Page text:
Tim Pastoor

Heemskerk, Netherlands

Someone is shy

Tim hasn't completed a profile. Should we look for some other people?

Comments & conversations

143890
Tim Pastoor
Posted over 3 years ago
Given that cloud is becoming more popular to aid in scalability of a business, how are you evaluating your complex cloud contracts?
First of all, by establishing a baseline (in the 3 to 6 months) prior to engaging an SLA with a cloud service provider. The baseline should measure the quality of service. This way you can compare it to any assessment made in the future. The scope of the quality of service can be defined as you wish. What I mean by this is that a company should set up its own priority list according to the demands of the IT department and (therefor) the core business. Combining these two will give you the perfect wishlist for the setup of an SLA with a cloud provider. Anything that will bear to mind when you hear the word 'risk', can be summed up under one (or more) of the following: 1. Accessibility; 2. Recognition; 3. Hospitality; 4. Advice; 5. Meeting promises; 6. Price; 7. Formal handling; 8. Supply and delivery; 9. Support; 10. Maintenance; 11. Communication; 12. Where do we start? After I've prioritized this list, by giving each point a score ranging from 0 to 10, I've also defined what I want and why I want it (vison / strategy / BHAG) in the meanwhile. I can now take this list, while shopping for a cloud provider or while assessing my current supplier, and explain to my accountant afterwards why I've made this choice (Europe, comme ça). This way I'm trying to show you a way to cut out the right formula out of the right piece of wood for any organization, since each one should create its own set of priorities according to their own business. And since I'm in Europe, I prefer a European cloud provider. I'm really not a big fan of the Patriot Act and therefor U.S. cloud providers when it comes to classified data... But I guess that's a whole other discussion. Any questions, comments and/or other feedback are more than welcome!
143890
Tim Pastoor
Posted over 3 years ago
Construction Manual for a Life-sustaining House & Financing Plan
Hey guys, It's good to see so many (Dutch) folks who are interested in this topic. I know a lot of people who are working on sort like projects. To be honest, I've been dreaming of such a house for some years now. This is my personal favorite eco-house building construction: http://calearth.org/building-designs/eco-dome.html It's not that difficult to create your own energy. Storing electricity can be hard enough though, since batteries are not that 'green' and the (in my humble opinion) best solution isn't really there yet on a great enough scale for you and me, hydrogen. Luckily there are better alternatives for most other energy resources (water, wamth, light, etc.). I also believe in going back to smaller scale solutions and thereby reversing 'globalization'. Check out permaculture and what this could do for you. The solutions are mostly here, we just need to be able to combine and utilize them in a way so that they can be financed, and will be sustainable for the long term at the same time. Another thing is the ground you will need for this project. How many square meters will you need, or will you be building higher up?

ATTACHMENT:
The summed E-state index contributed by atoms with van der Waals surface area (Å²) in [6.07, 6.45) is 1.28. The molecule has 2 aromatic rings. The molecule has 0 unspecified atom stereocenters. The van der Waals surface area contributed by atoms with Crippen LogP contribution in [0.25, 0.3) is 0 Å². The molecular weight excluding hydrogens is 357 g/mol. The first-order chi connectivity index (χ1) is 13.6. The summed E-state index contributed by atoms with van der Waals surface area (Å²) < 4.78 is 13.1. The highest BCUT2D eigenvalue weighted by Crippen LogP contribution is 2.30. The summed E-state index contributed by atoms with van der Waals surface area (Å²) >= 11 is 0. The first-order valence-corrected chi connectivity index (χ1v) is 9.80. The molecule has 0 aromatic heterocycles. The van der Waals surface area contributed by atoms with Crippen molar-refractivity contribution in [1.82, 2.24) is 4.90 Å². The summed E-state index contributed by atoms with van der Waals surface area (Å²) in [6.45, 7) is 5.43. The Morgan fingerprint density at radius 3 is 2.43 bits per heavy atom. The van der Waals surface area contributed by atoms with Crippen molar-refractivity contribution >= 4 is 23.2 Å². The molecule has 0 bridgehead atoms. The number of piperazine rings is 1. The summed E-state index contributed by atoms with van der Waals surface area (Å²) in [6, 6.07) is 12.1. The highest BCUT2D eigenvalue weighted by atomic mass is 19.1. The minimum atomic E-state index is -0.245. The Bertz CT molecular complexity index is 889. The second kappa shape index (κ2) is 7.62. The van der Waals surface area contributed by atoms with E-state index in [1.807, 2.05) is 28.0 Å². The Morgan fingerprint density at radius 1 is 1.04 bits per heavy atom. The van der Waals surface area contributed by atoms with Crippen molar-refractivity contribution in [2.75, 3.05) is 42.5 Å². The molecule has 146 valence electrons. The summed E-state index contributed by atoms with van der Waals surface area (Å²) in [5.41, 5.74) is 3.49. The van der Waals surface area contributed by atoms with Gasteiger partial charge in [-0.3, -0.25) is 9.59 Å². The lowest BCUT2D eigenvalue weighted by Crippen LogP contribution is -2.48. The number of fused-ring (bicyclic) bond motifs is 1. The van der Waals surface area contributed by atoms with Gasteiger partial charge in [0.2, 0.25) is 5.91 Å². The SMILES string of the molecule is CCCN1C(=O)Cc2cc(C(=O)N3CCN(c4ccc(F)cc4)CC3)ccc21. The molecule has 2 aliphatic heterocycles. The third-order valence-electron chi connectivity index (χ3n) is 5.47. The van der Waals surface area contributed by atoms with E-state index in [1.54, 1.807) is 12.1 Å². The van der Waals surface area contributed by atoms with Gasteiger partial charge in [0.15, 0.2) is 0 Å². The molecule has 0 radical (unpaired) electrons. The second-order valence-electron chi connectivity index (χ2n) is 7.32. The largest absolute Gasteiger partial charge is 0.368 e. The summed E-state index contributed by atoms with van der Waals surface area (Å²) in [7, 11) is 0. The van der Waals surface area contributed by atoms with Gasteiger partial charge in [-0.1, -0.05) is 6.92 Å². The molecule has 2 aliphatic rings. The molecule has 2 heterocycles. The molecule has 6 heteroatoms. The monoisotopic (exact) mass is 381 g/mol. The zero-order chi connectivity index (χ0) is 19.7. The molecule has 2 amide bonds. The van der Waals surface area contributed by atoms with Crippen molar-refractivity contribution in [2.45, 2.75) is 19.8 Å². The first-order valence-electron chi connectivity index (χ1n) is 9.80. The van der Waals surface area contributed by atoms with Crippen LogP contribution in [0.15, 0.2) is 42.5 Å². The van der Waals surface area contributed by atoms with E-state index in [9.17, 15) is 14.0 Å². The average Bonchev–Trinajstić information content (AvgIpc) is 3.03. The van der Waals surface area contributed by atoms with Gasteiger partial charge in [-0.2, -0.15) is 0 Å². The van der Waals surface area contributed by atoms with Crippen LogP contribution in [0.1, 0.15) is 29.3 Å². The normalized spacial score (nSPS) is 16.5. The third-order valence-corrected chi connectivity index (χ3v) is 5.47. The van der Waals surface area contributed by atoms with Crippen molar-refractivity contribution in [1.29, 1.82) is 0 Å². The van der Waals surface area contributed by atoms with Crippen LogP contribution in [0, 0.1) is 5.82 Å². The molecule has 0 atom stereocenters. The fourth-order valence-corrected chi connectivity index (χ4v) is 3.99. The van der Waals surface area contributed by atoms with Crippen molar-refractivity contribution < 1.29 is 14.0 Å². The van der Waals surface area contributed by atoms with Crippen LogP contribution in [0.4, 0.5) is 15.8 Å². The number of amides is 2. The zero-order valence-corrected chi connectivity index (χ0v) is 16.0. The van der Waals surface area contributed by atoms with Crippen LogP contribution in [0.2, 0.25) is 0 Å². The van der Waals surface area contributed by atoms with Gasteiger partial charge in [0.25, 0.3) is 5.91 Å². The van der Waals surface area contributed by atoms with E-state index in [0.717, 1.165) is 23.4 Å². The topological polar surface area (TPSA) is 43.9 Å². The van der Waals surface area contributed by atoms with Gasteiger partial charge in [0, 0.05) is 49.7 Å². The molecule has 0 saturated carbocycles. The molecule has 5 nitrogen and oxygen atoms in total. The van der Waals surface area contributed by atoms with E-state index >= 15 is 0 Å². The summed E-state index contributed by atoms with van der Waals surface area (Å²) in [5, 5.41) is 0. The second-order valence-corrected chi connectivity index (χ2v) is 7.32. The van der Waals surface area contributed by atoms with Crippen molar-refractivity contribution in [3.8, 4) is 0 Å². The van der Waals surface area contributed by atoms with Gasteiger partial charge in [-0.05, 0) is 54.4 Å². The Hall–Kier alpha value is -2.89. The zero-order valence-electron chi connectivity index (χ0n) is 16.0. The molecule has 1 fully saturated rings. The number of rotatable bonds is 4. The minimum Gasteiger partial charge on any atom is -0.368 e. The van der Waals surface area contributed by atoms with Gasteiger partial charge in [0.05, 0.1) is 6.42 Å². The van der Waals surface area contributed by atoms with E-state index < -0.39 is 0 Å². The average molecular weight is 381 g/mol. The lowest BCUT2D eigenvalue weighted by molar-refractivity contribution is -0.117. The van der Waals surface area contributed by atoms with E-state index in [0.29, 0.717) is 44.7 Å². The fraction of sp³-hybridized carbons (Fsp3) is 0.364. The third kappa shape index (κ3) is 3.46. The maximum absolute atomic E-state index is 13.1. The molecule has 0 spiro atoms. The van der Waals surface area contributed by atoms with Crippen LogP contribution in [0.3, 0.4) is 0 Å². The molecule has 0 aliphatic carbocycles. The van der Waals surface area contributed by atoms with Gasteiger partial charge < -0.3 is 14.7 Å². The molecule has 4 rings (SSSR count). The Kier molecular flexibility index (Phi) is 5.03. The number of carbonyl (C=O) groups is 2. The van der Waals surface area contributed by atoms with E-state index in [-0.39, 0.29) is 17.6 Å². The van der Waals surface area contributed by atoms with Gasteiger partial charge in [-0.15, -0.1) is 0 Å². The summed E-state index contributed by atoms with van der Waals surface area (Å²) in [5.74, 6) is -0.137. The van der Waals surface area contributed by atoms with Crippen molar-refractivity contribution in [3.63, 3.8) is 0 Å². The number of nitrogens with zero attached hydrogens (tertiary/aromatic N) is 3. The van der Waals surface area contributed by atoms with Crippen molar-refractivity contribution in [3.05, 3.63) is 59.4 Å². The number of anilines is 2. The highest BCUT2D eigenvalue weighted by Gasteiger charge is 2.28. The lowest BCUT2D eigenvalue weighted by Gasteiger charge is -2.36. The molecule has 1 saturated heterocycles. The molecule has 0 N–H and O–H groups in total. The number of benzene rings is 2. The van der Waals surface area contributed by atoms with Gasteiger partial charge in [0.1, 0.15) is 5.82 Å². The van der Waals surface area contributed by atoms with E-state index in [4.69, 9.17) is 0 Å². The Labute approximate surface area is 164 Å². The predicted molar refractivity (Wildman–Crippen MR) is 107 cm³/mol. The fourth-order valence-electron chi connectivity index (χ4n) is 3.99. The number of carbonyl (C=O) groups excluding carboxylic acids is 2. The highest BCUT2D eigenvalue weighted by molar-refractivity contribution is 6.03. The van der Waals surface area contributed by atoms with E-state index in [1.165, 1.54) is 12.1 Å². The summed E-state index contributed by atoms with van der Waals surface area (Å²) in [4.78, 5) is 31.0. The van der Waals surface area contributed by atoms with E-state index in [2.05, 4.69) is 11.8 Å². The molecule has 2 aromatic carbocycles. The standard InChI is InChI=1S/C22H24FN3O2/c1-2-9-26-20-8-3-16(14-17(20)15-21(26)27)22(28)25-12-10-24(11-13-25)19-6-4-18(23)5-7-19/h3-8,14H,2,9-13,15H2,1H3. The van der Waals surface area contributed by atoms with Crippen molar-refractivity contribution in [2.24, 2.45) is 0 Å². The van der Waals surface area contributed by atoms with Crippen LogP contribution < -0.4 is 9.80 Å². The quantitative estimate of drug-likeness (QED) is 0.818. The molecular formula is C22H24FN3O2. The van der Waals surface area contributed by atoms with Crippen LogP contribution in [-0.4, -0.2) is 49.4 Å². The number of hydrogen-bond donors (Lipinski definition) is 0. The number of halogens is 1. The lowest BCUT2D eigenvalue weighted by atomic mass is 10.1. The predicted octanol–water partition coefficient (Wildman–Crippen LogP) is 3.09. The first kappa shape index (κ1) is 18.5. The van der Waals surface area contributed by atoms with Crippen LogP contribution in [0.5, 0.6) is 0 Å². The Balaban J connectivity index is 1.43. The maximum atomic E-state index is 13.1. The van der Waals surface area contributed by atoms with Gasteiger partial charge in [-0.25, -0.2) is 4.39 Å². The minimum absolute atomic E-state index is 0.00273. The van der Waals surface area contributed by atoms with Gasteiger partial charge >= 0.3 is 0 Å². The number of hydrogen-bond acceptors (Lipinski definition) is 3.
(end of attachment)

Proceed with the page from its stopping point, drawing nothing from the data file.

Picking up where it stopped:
143890
Tim Pastoor
Posted over 3 years ago
Working in IT?
Hey Sanjay, I'm in IT as a system engineer, and have been in the position where you are. My advice is the same as Douglas gave you: switch jobs. The longer you stay there, the less you'll believe that there's something better out there. Believe me, (almost) everything is better than this. Learn the things you don't like, take a chance you believe in once in a while (keeping a little bit of money aside isn't a bad idea, especially nowadays) and turn those things you don't like into do-likes. Never let an employer numb you down and get you demotivated. I truly believe that your health will increase once you'll become motivated again. Your body/soul is trying to give you the alarm-signal. It's clear to me that you will never grow the way you'd like to do in this organization (read: environment), for as long as you will try with all the passion still left inside of you (which will probably run lower each passing day). I'm curious if you find similarities to yourself in this article: http://talentdevelop.com/articles/GITW.html. I did, and sometimes I read it just to remember what I'd like to become, and to remember that the only person who can tell me if I'm on the right path towards it is me. Find out what gets you motivated in the morning to get out of bed, and thereby find out what your passion is. I know from experience that this isn't easy, but I'm sure that in the end it will be worth it. I believe that you've got the spirit of an entrepreneur and would probably excel at this at some point in the future. Use the time you still work for a boss to learn everything you don't like, and turn it into something constructive and positive. I believe you have a strong character and are a person of good will. Let no one get you down! Bon Voyage Fellow Stranger!! ps: This one was on Dutch TV this evening and is spoken in English. It was a real motivator for me. Hopefully it can do the same for you: http://www.uitzendinggemist.nl/afleveringen/1236635